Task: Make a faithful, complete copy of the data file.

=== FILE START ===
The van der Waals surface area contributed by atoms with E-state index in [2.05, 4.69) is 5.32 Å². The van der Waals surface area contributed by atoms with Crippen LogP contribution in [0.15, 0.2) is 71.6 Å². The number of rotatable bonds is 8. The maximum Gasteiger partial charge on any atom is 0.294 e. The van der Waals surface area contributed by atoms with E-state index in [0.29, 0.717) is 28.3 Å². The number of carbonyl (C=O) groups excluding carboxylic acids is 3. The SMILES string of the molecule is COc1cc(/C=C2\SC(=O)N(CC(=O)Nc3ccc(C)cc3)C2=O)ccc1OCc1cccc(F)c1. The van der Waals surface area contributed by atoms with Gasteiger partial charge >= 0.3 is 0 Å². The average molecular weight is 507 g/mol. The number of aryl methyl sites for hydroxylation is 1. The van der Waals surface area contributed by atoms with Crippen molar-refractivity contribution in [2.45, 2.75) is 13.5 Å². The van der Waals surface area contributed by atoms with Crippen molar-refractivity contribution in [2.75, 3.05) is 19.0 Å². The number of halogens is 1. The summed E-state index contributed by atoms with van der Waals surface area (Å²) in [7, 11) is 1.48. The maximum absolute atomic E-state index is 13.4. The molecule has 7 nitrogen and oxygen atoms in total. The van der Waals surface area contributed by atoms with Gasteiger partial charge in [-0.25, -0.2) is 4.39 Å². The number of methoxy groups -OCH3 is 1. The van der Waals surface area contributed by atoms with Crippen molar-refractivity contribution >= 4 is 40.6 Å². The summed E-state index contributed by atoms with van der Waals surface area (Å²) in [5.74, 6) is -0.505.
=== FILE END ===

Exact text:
The van der Waals surface area contributed by atoms with E-state index in [2.05, 4.69) is 5.32 Å². The van der Waals surface area contributed by atoms with Crippen LogP contribution in [0.15, 0.2) is 71.6 Å². The number of rotatable bonds is 8. The maximum Gasteiger partial charge on any atom is 0.294 e. The van der Waals surface area contributed by atoms with E-state index in [0.29, 0.717) is 28.3 Å². The number of carbonyl (C=O) groups excluding carboxylic acids is 3. The SMILES string of the molecule is COc1cc(/C=C2\SC(=O)N(CC(=O)Nc3ccc(C)cc3)C2=O)ccc1OCc1cccc(F)c1. The van der Waals surface area contributed by atoms with Gasteiger partial charge >= 0.3 is 0 Å². The average molecular weight is 507 g/mol. The number of aryl methyl sites for hydroxylation is 1. The van der Waals surface area contributed by atoms with Crippen molar-refractivity contribution in [2.45, 2.75) is 13.5 Å². The van der Waals surface area contributed by atoms with Crippen molar-refractivity contribution in [2.75, 3.05) is 19.0 Å². The number of halogens is 1. The summed E-state index contributed by atoms with van der Waals surface area (Å²) in [7, 11) is 1.48. The maximum absolute atomic E-state index is 13.4. The molecule has 7 nitrogen and oxygen atoms in total. The van der Waals surface area contributed by atoms with Gasteiger partial charge in [-0.25, -0.2) is 4.39 Å². The number of methoxy groups -OCH3 is 1. The van der Waals surface area contributed by atoms with Crippen molar-refractivity contribution >= 4 is 40.6 Å². The summed E-state index contributed by atoms with van der Waals surface area (Å²) in [5.74, 6) is -0.505.